Strength training has the potential to be a radical act for everyone, and especially for women. We in the strength community are committed to getting anyone and everyone under the bar. We have experienced its transformative power, and we see the results in our clients on a daily basis.
One of these positive results is the transfer of the lifter’s sense of self worth from one based on aesthetics to one based on performance. This shift can occur almost organically, especially if the lifter finds a supportive lifting community. Changing the conversation from “you won’t get bulky” or even “bulky is beautiful” to “you will be more powerful,” is something that can be done from the start.
I started dancing when I was six and by the time I was sixteen I had developed numerous strategies for staying as small as possible. Despite my efforts, I was publicly chastised by a prominent member of the dance world – if I just had better technique, I’d lose the “bulk” off my hips. She was referring specifically to the kind of muscular development of the hips where you get a dent in the musculature between hip and thigh, which is typically associated with male dancers. I was obviously working too hard and had developed too much muscle there for a female dancer.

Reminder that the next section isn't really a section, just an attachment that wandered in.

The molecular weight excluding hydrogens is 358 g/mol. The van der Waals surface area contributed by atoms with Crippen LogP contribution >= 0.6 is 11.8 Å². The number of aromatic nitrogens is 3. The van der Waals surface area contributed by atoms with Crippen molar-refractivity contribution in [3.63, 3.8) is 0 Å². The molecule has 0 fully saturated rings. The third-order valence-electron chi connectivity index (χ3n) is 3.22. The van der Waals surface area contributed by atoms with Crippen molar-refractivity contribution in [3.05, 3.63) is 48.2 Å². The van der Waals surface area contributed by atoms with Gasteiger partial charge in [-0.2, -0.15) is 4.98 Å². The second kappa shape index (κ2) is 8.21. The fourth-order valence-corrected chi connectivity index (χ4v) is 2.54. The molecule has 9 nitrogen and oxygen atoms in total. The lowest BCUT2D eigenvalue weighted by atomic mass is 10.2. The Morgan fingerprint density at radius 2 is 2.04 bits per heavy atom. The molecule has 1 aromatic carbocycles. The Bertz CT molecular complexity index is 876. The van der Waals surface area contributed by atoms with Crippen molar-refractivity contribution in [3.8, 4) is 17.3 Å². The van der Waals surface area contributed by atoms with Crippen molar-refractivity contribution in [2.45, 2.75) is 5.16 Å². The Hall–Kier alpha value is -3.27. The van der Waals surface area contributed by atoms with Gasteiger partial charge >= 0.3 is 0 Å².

It is no secret that the dance world is particularly prone to the development of eating disorders and body dysmorphia. This story also reflects some of the common ways in which women’s bodies are expected to conform to culturally based beauty standards even outside of the dance world.
When we tell women that they don’t have the necessary testosterone to get bulky; when we poke fun at their fears by creating videos where an unsuspecting woman picks up a dumbbell and suddenly she has bulging muscles and a moustache, we are reducing the complexity of the issue and often failing to convince our audience.
I have talked to many women with this fear and guess what? None of them think they will turn into Arnold. People are actually smarter than that, and the deep brainwashing of culturally acquired beauty standards is much more devious.
In the incident I described above, there is also the underlying idea that visible effort, or its results, is undesirable. I have encountered the same issue lifting – I’ve been made fun of for the expression on my face and how red it gets on a grindy rep.
Women are taught to be afraid that part of their gender presentation might reflect masculinity. The reality of the “bulk” on my hips is that with more fat covering the muscular structure, you wouldn’t see the exposed muscle.
I have encountered the same fear talking to friends who are afraid that their “bulky” arms might grow if they start lifting weights. “Bulky” in this case often means “too masculine.” Maybe you’ll lose the concave indentation below your clavicle and be deemed “Unattractive”!
Replacing one culturally acceptable beauty standard with another is not the answer either. “Strong is the new skinny” fails on this count. Trying to change culturally based beauty standards to reflect the bodies of athletic women just shifts the conversation. It does not challenge the underlying problem.
Power doesn’t have to be beautiful. It is a result of action. Lifting weights doesn’t have to make you prettier. Its job is to make you stronger and thus, more powerful.
Well said, finding beauty in utility and celebrating callouses, sweat and muscle are a step in the right direction.